Bellefour IV has brought together artists Federico Ezequiel Vazquez and Gustavo Oldemar Cimadoro, who have collaborated in style and content to paint a comic mural directly onto the salon walls. Having first crossed paths during a residency at Once Libre in 2010, Federico Vazquez y Gustavo Cimadoro have finally come together for a project that not only places them side by side, but in amalgamation upon the same walls. Enjoying the distance that always exists between the ideas of two individuals in collaboration, Vazquez and Cimadoro followed a trajectory of 'cualquier cosa', abandoning a cohesive storyline in favour of a celebration of the freedom to paint anything that occurred. The ephemeral nature of the work, which has been painted directly onto the walls in acrylic and marker pen and will remain for a week before it is painted over, adds to the sentiment of chaos and lack of structure that defines this in-situ work.

Planted in the idea of creating a black and white 'comic' painted directly onto the salon walls, Vazquez and Cimadoro have adopted the hybrid medium of the comic format – conveying a visual narrative punctuated by vocabulary of slogans, speech bubbles and onomatopoeia. Although there is no fixed sequence of images, there is a visual continuum of motion that fuses characters with caricature. As with most comics, there is a strong reference to popular culture – with figures emerging such as Felix the Cat, a gun-slinging Mickey Mouse, a three- eyed Donald Duck baring sharp teeth and the body of Popeye the Sailor. Equally present are a number of allegorical nameless figures, whose thick moustaches, large ears and formal dress imply political figures, but without succumbing to direct portraiture. Avoiding a direct or obvious satire, what we are left with are transmutable identities in a critique that becomes subjective to the knowledge, the gaze and the opinion of the viewer.

Playing primarily a repertoire of early tango on the criolla, Emiliano Cusnir explores the tension between two opposed yet inseparable forces of Argentine culture: the country and the city, the tango of Buenos Aires, and the Criolla of the Provincias. The development of tango, as represented from 1900-1930, coincided with the rise of Argentina as a world economic power, before the infamous decade. It was in this era that the close embrace and with it a whitewashed version of tango became socially acceptable, both internally, and as a cultural export. As the industrial agriculture practices of the campo made certain Argentines rich, they began to travel to Europe, and host parties attended by the European aristocracy; it was here that tango first obtained a cultural foothold outside of Argentina, and serves as a powerful symbol of Argentina’s arrival as a world economic power.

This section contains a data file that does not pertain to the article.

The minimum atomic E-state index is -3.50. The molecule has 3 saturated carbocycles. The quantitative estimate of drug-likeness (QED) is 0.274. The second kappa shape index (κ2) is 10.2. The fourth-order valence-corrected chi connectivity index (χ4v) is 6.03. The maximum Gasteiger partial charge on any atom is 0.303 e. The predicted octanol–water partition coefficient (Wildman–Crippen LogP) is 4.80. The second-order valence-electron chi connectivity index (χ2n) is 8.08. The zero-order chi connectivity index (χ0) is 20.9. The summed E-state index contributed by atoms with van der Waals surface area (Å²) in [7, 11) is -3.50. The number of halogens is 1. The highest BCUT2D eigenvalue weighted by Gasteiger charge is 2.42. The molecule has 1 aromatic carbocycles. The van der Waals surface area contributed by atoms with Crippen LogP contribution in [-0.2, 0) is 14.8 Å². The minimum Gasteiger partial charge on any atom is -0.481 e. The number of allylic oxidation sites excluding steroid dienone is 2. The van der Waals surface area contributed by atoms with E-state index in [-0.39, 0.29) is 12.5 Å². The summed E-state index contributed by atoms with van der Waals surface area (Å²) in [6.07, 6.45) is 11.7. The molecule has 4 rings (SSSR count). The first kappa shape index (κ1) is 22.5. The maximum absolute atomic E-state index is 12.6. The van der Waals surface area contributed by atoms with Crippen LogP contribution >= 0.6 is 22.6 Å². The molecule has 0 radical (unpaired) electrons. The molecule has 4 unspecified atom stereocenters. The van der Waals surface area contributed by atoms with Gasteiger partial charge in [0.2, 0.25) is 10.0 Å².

Headed by the talented Lucila Pfeiffer, Abacaxi is an emerging catering company specialising in private domestic dinners and art events – from gallery openings to international art fairs (recently providing food for the Okupa project at Arte BA). The daughter of a mother who is a practicing artist and a father who works in film, Pfeiffer’s childhood involved a significant amount of global travel peppered with gastronomical experiences that shaped a knowledge and an interest in eating well. With familial roots that lie in both Argentina and Brazil, Pfeiffer’s cuisine brings together international elements with an exoticism that is distinctly South American. A menu especially crafted for Bellefour IV features orange-infused chicken with a touch of chocolate (an ingredient of undoubtable importance in terms of Meso- american cultures), empanadas filled with the distinctly european medley of brie cheese and caramelised pears, white fish canapés with lime panacotta and passionfruit and bourbon muffins. With a dual importance placed on flavours and presentation, Abacaxi is a company forging a path which heralds the art in cooking for others.

- Ramsey Arnaoot & Kat Sapera, June 2012